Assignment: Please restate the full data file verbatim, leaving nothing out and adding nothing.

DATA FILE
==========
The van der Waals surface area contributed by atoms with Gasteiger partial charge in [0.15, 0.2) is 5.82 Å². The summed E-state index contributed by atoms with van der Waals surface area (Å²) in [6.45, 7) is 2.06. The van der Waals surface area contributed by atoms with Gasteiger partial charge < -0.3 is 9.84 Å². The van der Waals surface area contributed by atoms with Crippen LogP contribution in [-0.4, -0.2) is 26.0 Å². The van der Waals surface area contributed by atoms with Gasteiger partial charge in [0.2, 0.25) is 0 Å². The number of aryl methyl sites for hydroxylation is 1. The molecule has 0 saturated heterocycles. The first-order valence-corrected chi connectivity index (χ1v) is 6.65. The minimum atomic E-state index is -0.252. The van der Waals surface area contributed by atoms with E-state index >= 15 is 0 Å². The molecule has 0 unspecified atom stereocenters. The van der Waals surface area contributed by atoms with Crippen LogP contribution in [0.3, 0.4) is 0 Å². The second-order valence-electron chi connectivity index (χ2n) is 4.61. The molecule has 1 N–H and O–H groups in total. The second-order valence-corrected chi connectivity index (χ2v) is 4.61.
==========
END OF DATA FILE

The van der Waals surface area contributed by atoms with Gasteiger partial charge in [0.15, 0.2) is 5.82 Å². The summed E-state index contributed by atoms with van der Waals surface area (Å²) in [6.45, 7) is 2.06. The van der Waals surface area contributed by atoms with Gasteiger partial charge < -0.3 is 9.84 Å². The van der Waals surface area contributed by atoms with Crippen LogP contribution in [-0.4, -0.2) is 26.0 Å². The van der Waals surface area contributed by atoms with Gasteiger partial charge in [0.2, 0.25) is 0 Å². The number of aryl methyl sites for hydroxylation is 1. The molecule has 0 saturated heterocycles. The first-order valence-corrected chi connectivity index (χ1v) is 6.65. The minimum atomic E-state index is -0.252. The van der Waals surface area contributed by atoms with E-state index >= 15 is 0 Å². The molecule has 0 unspecified atom stereocenters. The van der Waals surface area contributed by atoms with Crippen LogP contribution in [0.3, 0.4) is 0 Å². The second-order valence-electron chi connectivity index (χ2n) is 4.61. The molecule has 1 N–H and O–H groups in total. The second-order valence-corrected chi connectivity index (χ2v) is 4.61.